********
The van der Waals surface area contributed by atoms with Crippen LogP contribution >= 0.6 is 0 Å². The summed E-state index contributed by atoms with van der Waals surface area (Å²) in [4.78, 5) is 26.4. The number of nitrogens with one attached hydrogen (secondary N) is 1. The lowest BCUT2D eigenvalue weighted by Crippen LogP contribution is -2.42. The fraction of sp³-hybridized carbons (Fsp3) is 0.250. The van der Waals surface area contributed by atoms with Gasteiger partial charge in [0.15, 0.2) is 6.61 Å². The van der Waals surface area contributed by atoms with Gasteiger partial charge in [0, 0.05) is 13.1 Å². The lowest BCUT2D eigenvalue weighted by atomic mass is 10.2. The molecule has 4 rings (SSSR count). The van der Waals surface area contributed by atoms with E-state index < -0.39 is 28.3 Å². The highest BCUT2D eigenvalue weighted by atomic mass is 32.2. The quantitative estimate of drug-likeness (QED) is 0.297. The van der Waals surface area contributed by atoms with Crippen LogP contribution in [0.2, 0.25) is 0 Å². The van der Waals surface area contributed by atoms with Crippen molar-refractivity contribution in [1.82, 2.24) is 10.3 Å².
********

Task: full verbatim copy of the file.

The van der Waals surface area contributed by atoms with Crippen LogP contribution >= 0.6 is 0 Å². The summed E-state index contributed by atoms with van der Waals surface area (Å²) in [4.78, 5) is 26.4. The number of nitrogens with one attached hydrogen (secondary N) is 1. The lowest BCUT2D eigenvalue weighted by Crippen LogP contribution is -2.42. The fraction of sp³-hybridized carbons (Fsp3) is 0.250. The van der Waals surface area contributed by atoms with Gasteiger partial charge in [0.15, 0.2) is 6.61 Å². The van der Waals surface area contributed by atoms with Gasteiger partial charge in [0, 0.05) is 13.1 Å². The lowest BCUT2D eigenvalue weighted by atomic mass is 10.2. The molecule has 4 rings (SSSR count). The van der Waals surface area contributed by atoms with E-state index < -0.39 is 28.3 Å². The highest BCUT2D eigenvalue weighted by atomic mass is 32.2. The quantitative estimate of drug-likeness (QED) is 0.297. The van der Waals surface area contributed by atoms with Crippen LogP contribution in [0.2, 0.25) is 0 Å². The van der Waals surface area contributed by atoms with Crippen molar-refractivity contribution in [1.82, 2.24) is 10.3 Å².